Also, under the UN charter, no nation or country can be forced to bring its disputes before the tribunal. Moreover, nations that submit their disputes for resolution by the Tribunal must agree to accept its decision.
In the case of the Philippines’ dispute with China on the extent of our territory and fishing rights in the West Philippine Sea, it is clear that China did not agree to the bringing of the case for arbitration by the Arbitral Tribunal.

In other words, it was only the Philippines that insisted on getting a ruling from the Tribunal and China which is the other party to the dispute did not participate in the arbitration.

Thus, based on the charter of the UN and the policies supposed to be the parameters of the Arbitral Tribunal in accepting cases submitted for its ruling, there was already apparent omission. Yes, how could the tribunal have proceeded with the arbitration when China did not agree to participate in the proceeding?

And it was their basis in not recognizing the arbitration as well as not accepting the Tribunal’s ruling. Further, the UN Charter provides that if one nation refuses to accept the Tribunal’s ruling, it cannot take direct action against the concerned country or its government.

Also, the members of the Arbitral Tribunal are not sitting as judges or justices but as arbitrators. Therefore, their success in arbitrating a dispute depends on the parties or group of parties, agreeing to have their dispute arbitrated by the Tribunal.

In the same UN Charter, it is clear that no individual nation has the power to punish other nations. Neither the Tribunal has the power to impose any or all awards or sanctions to the country that is found to have aggrieved the other country. If for example the aggrieved country in a dispute seeks assistance from the UN Security Council and the latter comes up with a resolution authorizing a UN-backed action against a violating country, then there is a bigger risk of starting a war among nations.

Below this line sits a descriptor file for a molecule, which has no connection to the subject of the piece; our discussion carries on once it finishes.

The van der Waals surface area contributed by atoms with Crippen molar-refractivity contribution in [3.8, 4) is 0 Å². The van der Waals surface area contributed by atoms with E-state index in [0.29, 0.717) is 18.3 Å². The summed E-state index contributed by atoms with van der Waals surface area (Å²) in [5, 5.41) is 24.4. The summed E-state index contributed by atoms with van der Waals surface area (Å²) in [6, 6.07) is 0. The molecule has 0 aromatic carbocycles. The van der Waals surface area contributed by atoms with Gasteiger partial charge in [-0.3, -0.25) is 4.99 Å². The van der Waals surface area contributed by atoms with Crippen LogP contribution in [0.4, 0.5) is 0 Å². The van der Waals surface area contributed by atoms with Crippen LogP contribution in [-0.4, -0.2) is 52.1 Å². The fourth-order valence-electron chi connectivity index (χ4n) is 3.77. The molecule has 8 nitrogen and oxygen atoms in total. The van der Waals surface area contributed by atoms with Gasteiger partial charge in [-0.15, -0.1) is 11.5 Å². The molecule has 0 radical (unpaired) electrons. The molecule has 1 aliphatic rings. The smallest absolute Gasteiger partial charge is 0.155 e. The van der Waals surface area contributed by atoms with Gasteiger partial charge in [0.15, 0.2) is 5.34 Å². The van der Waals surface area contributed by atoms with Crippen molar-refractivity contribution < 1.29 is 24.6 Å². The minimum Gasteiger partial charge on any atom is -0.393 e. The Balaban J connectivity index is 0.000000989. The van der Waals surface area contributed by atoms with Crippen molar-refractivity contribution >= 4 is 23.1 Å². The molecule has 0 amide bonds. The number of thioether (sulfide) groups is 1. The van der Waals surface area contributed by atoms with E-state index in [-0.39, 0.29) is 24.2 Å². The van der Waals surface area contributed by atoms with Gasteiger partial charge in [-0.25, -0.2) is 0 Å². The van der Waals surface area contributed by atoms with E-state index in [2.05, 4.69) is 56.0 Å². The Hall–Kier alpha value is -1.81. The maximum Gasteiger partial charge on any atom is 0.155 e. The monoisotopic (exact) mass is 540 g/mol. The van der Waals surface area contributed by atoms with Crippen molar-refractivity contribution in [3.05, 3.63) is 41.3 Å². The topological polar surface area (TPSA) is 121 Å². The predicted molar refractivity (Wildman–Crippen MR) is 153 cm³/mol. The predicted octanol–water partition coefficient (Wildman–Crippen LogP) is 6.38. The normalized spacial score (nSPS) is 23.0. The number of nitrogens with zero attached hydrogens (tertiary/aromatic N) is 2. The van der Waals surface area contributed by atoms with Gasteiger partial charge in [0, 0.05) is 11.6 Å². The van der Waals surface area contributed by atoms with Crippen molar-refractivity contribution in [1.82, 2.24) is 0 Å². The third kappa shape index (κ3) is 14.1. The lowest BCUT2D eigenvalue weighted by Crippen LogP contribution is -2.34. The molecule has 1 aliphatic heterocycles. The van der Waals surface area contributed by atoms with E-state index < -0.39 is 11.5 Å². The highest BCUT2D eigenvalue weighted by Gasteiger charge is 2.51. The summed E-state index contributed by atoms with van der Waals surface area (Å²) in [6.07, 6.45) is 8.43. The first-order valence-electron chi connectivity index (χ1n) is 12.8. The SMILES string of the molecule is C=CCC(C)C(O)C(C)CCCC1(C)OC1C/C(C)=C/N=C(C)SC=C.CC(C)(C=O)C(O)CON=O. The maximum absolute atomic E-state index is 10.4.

Thus, the best option adopted by most nations that have resorted to arbitration is to settle the issue in a diplomatic manner, especially when the aggrieved country is weak compared to the other party in the dispute.

In the case of the Philippines’ awards by the Tribunal of having exclusive rights over territories within the so-called EEZ, the administration, we assume, has adopted what it may have considered the safest tact – diplomacy — instead of forcing the issue on China which is very much stronger militarily and economically.
But it is apparent that this is not the view of the group who claimed to have given the Philippines the “win” from the International Arbitral Tribunal. They want a collective action by the UN to force China to accept the ruling of the Tribunal.

But will the UN accede knowing that China is a leading member of the organization? Will there be no collective move to have the Philippines forcibly get what the Carpio group is insisting as a rightful award given to the country too much of a risk to global peace?

Clearly, the present administration sees it as not a practical action. Thus, time and again, it is insisting on opting for the diplomatic strategy.

But for the public to be educated on what could ignite a much deadlier conflict if, as claimed by the Carpio and Del Rosario group more beneficial for the country, let the details of the Arbitral Tribunal awards be published in full in the country’s major newspaper. At least the Filipinos will know where the consequences of their position on the issue come from.